Suffolk schools will be hit hard by plans to cut funding for 18-year-olds- MP
PUBLISHED: 14:44 29 January 2014 | UPDATED: 15:57 29 January 2014
Suffolk’s underachieving education system will be hit hard by plans to slash funding for students who are 18 at the start of the school year, Lowestoft’s MP has said.
Peter Aldous said students in the town often had to resit GSCEs, or were following vocational courses, meaning the towns two colleges would be disproportionately hit by plans to cut 17.5pc per full-time student aged 18 in September.
Funding per student would be reduced from £4,000 to £3,300, and Mr Aldous said in the Westminster Hall debate that the government had failed to highlight the fact that the impact of the policy was concentrated in specific locations, where it will hit certain—often vulnerable—communities hard.
He said: “Schools in Suffolk are not currently doing as well as they should be. Lowestoft college and Lowestoft sixth-form college are doing important work to address the situation, which often involves students staying on in education or training for an extra year.
“A high proportion of the students who have become disengaged while at school either need to resit GCSEs or are following a vocational course.”
He told MPs that at Lowestoft College 25pc of the 16 to 18-year-old students are aged 18 at the start of each academic year, because many pursue a variety of different paths that may include, for instance, a year at level two followed by two years at level three.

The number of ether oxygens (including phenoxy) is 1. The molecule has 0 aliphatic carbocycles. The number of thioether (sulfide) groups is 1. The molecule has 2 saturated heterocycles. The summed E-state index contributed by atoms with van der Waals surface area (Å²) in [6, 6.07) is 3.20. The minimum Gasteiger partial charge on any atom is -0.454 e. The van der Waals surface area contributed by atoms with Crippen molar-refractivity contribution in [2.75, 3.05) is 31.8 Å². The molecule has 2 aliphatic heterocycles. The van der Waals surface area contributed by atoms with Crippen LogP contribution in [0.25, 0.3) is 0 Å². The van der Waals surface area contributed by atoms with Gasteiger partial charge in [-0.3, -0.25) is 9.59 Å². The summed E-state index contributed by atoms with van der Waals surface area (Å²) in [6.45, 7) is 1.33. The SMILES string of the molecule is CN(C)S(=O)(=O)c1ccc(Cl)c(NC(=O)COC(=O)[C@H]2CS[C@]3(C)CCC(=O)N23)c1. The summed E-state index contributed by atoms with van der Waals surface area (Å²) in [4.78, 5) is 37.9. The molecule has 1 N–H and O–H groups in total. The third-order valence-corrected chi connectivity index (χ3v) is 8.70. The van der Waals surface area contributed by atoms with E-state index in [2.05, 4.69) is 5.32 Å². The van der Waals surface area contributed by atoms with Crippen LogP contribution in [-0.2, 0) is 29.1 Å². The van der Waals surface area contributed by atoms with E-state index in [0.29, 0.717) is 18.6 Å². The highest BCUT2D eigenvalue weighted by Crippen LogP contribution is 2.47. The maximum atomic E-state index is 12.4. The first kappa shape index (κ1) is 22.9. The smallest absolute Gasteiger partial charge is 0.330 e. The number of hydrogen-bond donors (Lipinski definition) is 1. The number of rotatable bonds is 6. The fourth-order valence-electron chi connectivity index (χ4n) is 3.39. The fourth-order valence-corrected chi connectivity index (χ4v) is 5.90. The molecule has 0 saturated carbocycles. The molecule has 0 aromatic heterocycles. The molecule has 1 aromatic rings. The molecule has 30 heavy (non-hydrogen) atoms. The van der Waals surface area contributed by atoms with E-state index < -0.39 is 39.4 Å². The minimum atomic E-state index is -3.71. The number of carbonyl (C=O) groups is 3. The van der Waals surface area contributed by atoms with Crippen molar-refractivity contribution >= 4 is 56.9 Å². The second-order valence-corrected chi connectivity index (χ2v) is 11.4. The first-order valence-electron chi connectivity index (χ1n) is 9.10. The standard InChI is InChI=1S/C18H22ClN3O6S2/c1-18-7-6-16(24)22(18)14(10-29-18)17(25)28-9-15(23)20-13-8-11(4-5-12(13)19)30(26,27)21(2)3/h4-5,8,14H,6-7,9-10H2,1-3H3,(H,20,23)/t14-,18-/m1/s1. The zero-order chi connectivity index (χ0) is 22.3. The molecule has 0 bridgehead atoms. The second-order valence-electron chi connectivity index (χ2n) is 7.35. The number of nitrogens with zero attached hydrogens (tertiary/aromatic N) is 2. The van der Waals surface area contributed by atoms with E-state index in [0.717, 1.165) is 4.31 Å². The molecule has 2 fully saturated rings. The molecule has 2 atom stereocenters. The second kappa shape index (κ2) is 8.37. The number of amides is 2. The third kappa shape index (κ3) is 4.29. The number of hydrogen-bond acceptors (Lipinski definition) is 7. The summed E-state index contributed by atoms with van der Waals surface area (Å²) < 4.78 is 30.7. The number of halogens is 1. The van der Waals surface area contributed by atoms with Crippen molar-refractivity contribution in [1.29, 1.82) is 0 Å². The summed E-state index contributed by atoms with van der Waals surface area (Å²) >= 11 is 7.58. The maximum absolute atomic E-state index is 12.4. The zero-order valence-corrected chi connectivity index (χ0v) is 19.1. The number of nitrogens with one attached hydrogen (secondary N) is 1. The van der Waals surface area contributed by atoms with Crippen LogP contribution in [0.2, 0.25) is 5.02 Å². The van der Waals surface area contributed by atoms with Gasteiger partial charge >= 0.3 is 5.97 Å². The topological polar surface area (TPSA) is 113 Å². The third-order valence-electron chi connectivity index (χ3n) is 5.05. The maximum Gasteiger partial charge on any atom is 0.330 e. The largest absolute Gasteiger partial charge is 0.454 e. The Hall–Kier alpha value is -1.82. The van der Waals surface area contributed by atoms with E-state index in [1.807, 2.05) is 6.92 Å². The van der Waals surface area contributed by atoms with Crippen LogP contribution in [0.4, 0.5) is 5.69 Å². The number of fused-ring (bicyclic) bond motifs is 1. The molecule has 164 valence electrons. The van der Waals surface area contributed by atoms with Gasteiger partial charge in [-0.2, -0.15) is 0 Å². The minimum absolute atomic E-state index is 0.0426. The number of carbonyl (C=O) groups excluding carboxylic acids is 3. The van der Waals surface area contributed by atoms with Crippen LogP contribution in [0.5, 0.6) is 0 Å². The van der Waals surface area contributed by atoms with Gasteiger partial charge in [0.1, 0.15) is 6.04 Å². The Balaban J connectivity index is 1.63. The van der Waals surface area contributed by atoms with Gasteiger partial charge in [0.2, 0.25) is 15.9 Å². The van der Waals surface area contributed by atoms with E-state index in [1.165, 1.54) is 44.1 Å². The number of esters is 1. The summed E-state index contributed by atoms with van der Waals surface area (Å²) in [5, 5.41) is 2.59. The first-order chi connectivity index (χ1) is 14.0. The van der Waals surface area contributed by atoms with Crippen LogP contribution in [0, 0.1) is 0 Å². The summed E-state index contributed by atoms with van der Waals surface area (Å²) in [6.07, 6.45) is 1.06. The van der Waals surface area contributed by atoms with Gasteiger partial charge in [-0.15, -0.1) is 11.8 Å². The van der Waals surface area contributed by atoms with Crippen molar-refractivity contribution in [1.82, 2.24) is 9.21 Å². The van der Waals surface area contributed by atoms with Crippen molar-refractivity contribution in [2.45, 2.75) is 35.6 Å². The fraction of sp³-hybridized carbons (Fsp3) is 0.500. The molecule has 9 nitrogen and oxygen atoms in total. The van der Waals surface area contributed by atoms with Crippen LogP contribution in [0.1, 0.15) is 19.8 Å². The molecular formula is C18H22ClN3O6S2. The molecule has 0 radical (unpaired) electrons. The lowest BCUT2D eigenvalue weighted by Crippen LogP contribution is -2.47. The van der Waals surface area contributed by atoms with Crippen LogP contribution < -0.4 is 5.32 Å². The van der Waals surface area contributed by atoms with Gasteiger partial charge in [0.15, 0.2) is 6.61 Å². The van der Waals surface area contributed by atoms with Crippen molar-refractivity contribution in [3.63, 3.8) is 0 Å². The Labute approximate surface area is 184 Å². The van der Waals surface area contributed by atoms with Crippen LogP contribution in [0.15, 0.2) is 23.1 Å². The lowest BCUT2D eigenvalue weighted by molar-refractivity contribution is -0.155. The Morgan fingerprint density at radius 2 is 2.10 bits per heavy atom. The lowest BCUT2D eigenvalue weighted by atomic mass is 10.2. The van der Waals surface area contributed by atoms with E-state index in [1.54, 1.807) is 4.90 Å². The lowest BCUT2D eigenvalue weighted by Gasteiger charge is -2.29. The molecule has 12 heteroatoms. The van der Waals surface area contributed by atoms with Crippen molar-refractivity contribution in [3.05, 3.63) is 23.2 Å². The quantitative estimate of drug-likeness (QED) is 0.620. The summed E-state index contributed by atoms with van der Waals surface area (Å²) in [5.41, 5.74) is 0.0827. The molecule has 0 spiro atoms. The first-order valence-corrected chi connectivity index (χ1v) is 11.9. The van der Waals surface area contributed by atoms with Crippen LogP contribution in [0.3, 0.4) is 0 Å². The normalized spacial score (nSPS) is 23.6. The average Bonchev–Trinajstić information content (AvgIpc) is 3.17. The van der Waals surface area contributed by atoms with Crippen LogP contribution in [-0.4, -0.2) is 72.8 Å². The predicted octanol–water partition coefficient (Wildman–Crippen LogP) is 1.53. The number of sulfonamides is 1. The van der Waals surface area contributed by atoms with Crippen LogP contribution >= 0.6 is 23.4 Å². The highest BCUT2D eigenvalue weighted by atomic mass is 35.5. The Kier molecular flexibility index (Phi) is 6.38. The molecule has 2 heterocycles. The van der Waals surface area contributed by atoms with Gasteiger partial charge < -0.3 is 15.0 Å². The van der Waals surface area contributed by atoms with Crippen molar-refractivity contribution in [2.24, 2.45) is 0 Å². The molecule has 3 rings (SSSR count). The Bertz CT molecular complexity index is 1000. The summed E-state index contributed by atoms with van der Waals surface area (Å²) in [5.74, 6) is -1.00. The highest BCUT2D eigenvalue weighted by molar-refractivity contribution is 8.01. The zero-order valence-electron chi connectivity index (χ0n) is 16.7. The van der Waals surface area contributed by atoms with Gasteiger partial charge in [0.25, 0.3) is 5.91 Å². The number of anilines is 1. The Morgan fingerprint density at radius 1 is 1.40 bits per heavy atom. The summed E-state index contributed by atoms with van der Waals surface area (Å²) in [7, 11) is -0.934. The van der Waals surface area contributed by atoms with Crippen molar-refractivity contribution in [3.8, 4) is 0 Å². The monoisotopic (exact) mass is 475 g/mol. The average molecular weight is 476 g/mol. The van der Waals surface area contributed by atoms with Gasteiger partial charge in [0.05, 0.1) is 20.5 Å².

All post-16 mainstream education in Lowestoft is provided in the two colleges and there are no other schools or colleges where students can take A-levels.
“Lowestoft college and Lowestoft sixth-form college are relatively small. Although they are performing extremely well in challenging circumstances, they are not as well placed as larger establishments to withstand the impact of such income reductions,” he said.
He also said that in Lowestoft there is a higher than average percentage of pupils from disadvantaged backgrounds living in deprived areas.
“There is a real worry that disadvantaged students will be hit the hardest as they are the ones who take longer to finish courses. That could have a negative knock-on effect on the number of NEETs.”